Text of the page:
Sherpas considering strike after devastating Everest avalanche

Sherpas in Nepal are pondering whether to move forward with the climbing season after 13 were killed Friday when snow and ice swept down the world’s highest mountain. (Reuters)

The legendary Nepalese guides who make it possible for climbers to ascend Mount Everest are considering a strike in the wake of Friday’s deadly avalanche.

After a meeting, they issued a “seven-day ultimatum” to the government of Nepal Monday, calling on it to “address their demands” or they would stop climbing.

Ang Tshering of the Nepal Mountaineering Association told the Associated Press that several Sherpas have already quit and others are considering a strike.

The avalanche at the treacherous Khumbu Icefall was the deadliest in Everest history, killing 13 Sherpas who were carrying oxygen, tents and other gear up the mountain for climbers preparing for the adventure of Everest. Three other Sherpas are still missing.

(Read: A closer look at the dangerous work Sherpas undertake on Everest for Western climbers)

“The mountains are a death trap,” Norbu Tshering, a 50-year-old Sherpa and mountain guide told the AP. “But we have no other work, and most of our people take up this profession, which has now become a tradition for all of us.”

“After losing so many of our brothers and friends it is just not possible for many of them to continue,” Pasang Sherpa told the AP. “So many of us are scared, our family members are scared and asking us to return.”

Disappointed that the government of Nepal has not offered more than the roughly $400 compensation to families of the dead, some Sherpas gathered at the Everest base camp Sunday to discuss a strike that could disrupt the 334 expeditions planned for the 2014 climbing season, the New York Times reported.

The Los Angeles Times said more than 300 Sherpas have signed a petition asking the Nepalese government, which takes in $3.3 million a year in Everest climbing fees, to increase to $10,000 the compensation paid to the victims’ families and to offer medical and disability benefits for work-related injuries. They are also asking the government to suspend summit attempts this year out of respect for the dead.

“I would feel better if all the expeditions for this year are canceled because 15 to 20 people have been killed. It would be in respect for them. If all the climbing sherpas were to do this, it would solve the problem. Plus the Nepal government should try to convince the expedition team and trekking teams as well,” guide Jyagba Sherpa, told Reuters.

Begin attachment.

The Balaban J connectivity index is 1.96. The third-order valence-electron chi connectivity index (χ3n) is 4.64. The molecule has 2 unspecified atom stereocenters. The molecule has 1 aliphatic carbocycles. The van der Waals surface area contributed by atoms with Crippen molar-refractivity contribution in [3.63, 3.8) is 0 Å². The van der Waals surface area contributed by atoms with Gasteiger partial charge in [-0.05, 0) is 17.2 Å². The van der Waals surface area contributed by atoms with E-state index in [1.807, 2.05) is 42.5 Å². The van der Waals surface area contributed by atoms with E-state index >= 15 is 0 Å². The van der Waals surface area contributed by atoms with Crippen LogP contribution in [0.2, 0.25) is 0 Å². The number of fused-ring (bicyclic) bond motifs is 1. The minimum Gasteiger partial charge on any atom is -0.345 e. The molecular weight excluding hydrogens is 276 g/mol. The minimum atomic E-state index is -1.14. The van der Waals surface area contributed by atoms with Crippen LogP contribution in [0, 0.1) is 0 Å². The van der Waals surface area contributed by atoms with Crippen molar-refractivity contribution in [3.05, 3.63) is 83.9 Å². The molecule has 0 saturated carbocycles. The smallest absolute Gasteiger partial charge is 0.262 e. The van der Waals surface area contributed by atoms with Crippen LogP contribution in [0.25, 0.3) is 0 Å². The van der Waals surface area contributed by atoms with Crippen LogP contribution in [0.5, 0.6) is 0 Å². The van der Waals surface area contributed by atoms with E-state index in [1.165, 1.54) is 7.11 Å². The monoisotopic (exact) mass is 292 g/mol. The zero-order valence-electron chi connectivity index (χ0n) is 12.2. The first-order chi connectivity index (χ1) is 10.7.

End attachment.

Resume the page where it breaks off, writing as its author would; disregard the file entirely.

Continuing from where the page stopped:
Other Sherpas oppose closing the mountain early because expeditions are their main source of income, Reuters reported.

Tourism, an important source of revenue for the impoverished country, will suffer if a boycott causes climbers to cancel their plans in the midst of peak season.

Discovery Channel announced Sunday the cancellation of a film stunt. Climber Joby Ogwyn was to jump from the peak of Everest in a wing suit. The channel acted “in light of the overwhelming tragedy at Mount Everest and out of respect for the families of the fallen,” a Discovery Channel statement said.

The decision came after Ogwyn said via Twitter on Saturday that the jump would continue as planned, but with a new meaning, and a charity would be set up to help the families of the Sherpas who died.

Some climbers may also reconsider plans in the wake of the tragedy. Ed Marzec, a retired lawyer from Los Angeles who spent two years and $100,000 training for his upcoming Everest climb had hired one of the missing Sherpas, Asha Gurung, for his expedition. Gurung, now presumed dead, had saved Marzec’s life on a previous trek. Marzec told the Times that he would cancel his expedition if the Sherpas declared a strike.

“This is the least I can do,” he said. “If you see people going up, they are people so wrapped up in themselves that they don’t understand the bigger picture. The mountain will be there next year, and for the next thousand years. This is the first chance the Sherpas will have to put themselves out there, and I hope they get some benefit from it.” Mr. Marzec said on his Web site that large American tour operators were pressing the Sherpas to back off the threat of a strike. “I am ashamed by our greed and embarrassed by our lack of compassion,” he wrote.

Here are some of the Sherpa demands:

• Increment in immediate relief announced for the victims.

• Provide Rs 1 million (1 million Nepalese rupees, or about $10,000) each to families of deceased.

• Establishment of a memorial park in the memory of the deceased in Kathmandu.

• Cover all expenses for treatment of the injured.

• Provide Rs 1 million to critically hurt who cannot rejoin mountaineering activities.

• Set up mountaineering relief fund with 30 per cent of royalty collected from issuing permits to different mountains.

• Double the insurance amount to the mountaineering workers.

• Provide additional chopper rescue to mountaineering support staff if insurance fails to cover the cost.

• Provide perks and salaries, except summit bonus, through concerned agencies to Sherpas if they want to call off climbing this season.

• Manage chopper to bring logistics and equipment from different camps if mountaineers decide to abandon climbing this season.

• Don’t take action against SPCC icefall doctors if they refuse to fix ropes and ladders on the route this season.

• Let the expedition members call off this season’s climbing if they wish to do so.

 

 

 

Gail Sullivan covers business for the Morning Mix blog.
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